simpleSAMLphp on IIS from scratch (with AD FS)

With this article, I want to go through each step of the configuration to install simpleSAMLphp on IIS from scratch (with AD FS): this will work for multiple SPs!

This will allow you to set up single sign on on all your web applications, directing the users to login with your identity provider (AD FS for this guide).

The steps will be showing you how to deploy simpleSAMLphp in IIS and also how to link it to an existing AD FS environment, which will be used as the IdP.

Also, with this guide, you’ll be able to deploy multiple web applications on the same web server that will be able to leverage a single simpleSAMLphp installation.


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iDRAC 6: Drive Error Either Virtual Media is detached

I was working on one of these old iDRACs and once I added a new ISO, I was not able to mount it because of the error below.

iDRAC 6: Drive Error Either Virtual Media is detached or Virtual Media redirection for the selected virtual disk drive is already in use.

In order to fix this issue, connect to iDRAC with an admin account and go to System > Console/Media, then on Configuration.


Under “Virtual Media” change it to Attach (or Auto Attach if you like).


Apply the changes and you’re good to go!

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The user does not have RSoP data

This is an error you get back from running GPRESULT /R and it happens because the user you’re running this command with isn’t logged on the system.
For instance you want to check the policies applied to your computer but you’re not logged on with your administrator account. So you would run a command line prompt as a different user and then run gpresult /r or gpresult /r /scope computer getting stuck at The user does not have RSoP data.

gpresult-the-user-does-not-have-rsop-dataIn order to avoid this warning, you can run the following:

Where itdroplets\myuser is the user account that is logged on that workstation at the minute.

If you’re running this with PSEXEC (remotely) and you don’t know who’s logged on, run the following (with your admin account):

Where PC01 is the target computer. Note that this command might fail if ran it as above but it won’t if you run it with psexec like this:


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iDRAC – Remote keyboard not working

There was an issue whilst trying to install a new VMware ESXi host on a DELL PowerEdge R630 remotely (from iDRAC): The remote keyboard was not working from iDrac after booting into the ESXi installation but it did work correctly in the BIOS.
Basically the installation was waiting for somebody to press Enter to continue which didn’t work.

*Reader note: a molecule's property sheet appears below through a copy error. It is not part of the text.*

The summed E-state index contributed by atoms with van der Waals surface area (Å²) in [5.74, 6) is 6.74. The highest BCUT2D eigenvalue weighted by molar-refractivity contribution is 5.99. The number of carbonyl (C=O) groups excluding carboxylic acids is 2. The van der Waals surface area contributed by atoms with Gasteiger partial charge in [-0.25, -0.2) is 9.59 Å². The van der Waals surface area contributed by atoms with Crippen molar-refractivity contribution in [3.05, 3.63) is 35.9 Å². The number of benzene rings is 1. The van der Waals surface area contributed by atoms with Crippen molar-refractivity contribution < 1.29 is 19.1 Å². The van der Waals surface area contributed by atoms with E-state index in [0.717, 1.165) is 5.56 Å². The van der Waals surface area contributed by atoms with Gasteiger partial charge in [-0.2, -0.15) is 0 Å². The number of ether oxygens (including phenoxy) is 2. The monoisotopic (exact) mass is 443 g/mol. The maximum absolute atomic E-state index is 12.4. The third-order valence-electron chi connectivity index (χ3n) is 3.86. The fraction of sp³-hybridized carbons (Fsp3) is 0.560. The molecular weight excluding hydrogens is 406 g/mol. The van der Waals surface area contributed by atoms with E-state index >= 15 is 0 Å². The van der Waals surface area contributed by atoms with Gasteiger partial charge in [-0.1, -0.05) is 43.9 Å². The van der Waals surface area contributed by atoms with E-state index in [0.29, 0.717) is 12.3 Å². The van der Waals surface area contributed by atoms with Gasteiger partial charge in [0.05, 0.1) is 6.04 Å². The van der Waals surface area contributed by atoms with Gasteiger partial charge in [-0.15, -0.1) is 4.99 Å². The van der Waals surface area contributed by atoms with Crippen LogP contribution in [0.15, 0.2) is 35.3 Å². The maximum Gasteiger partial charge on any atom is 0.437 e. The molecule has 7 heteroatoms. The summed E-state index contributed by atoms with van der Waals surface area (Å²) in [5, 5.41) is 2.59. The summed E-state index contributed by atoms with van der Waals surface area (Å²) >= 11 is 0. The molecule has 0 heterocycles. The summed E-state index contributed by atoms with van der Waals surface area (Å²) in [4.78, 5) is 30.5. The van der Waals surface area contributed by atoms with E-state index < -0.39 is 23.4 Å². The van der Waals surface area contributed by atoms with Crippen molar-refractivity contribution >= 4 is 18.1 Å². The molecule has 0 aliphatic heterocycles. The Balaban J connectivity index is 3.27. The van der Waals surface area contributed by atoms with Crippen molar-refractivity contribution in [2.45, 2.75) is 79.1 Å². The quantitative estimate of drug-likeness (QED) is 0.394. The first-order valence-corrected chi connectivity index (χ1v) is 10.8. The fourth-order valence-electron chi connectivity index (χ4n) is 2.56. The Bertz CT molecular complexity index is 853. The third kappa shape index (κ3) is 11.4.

A few steps were tried to resolve the issue but in this specific case the problem was finally solved once USB 3.0 was disabled from the Bios! Specifically to this server’s bios version it’s in System Bios > Integrated devices > USB 3.0 Settings > Disabled.


The other options that were tried with no luck were:

  • Upgraded all devices’ firmware to the latest versions.
  • Get in the BIOS>integrated device, disable the Memory Mapped I/O above 4GB option [This was suggested by DELL Support].
  • Checked iDRAC’s session options to Pass all keystrokes to server.
    • idrac-session-options-pass-all-keystrokes-to-server
  • Changed from Java to HTML5 in the iDRAC console settings.

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Run an MSI with PSExec

Run an MSI with PSExec remotely is very simple, but most of the times people forget that we need to launc msiexec.exe in order to actually run the .msi.
In order to remotely run an MSI with PSExec, located in a share, you would need to run the following command:

So in the example above we have the following:

  • \\TargetComputer is obviously the remote machine where you want the MSI to run on.
  • -d can be avoided, but I like it as it won’t need to wait for the process to finish to keep using my cmd session. As per psexec’s help: Don’t wait for process to terminate (non-interactive).
  • -s: Run the remote process in the System account.
  • Cmd /c “command in quotes” will run a command prompt on the remote machine that will execute what’s contained in quotes “”.
  • msiexec.exe /I “\\Share\repository\mymsi.msi” /quiet /norestart will run the MSI. It first calls msiexec to run the MSI with /I option (normal installation). It then needs the package name (full path to the file in the share), this one is also in quotes in case it has spaces. /Quiet and /norestart are MSI dependent and it depends if the MSI has got these options or not.

If you have an MSI with no switches required and you want to wait for the process to terminate, run this:

Practical example (Install LAPS x64 remotely)

Let’s say you want to install LAPS on LAPSSRV01 and the application (MSI) is located here:

You will need to run the following:

Run an MSI with PSExec

This will install LAPS x64 on the target machine.

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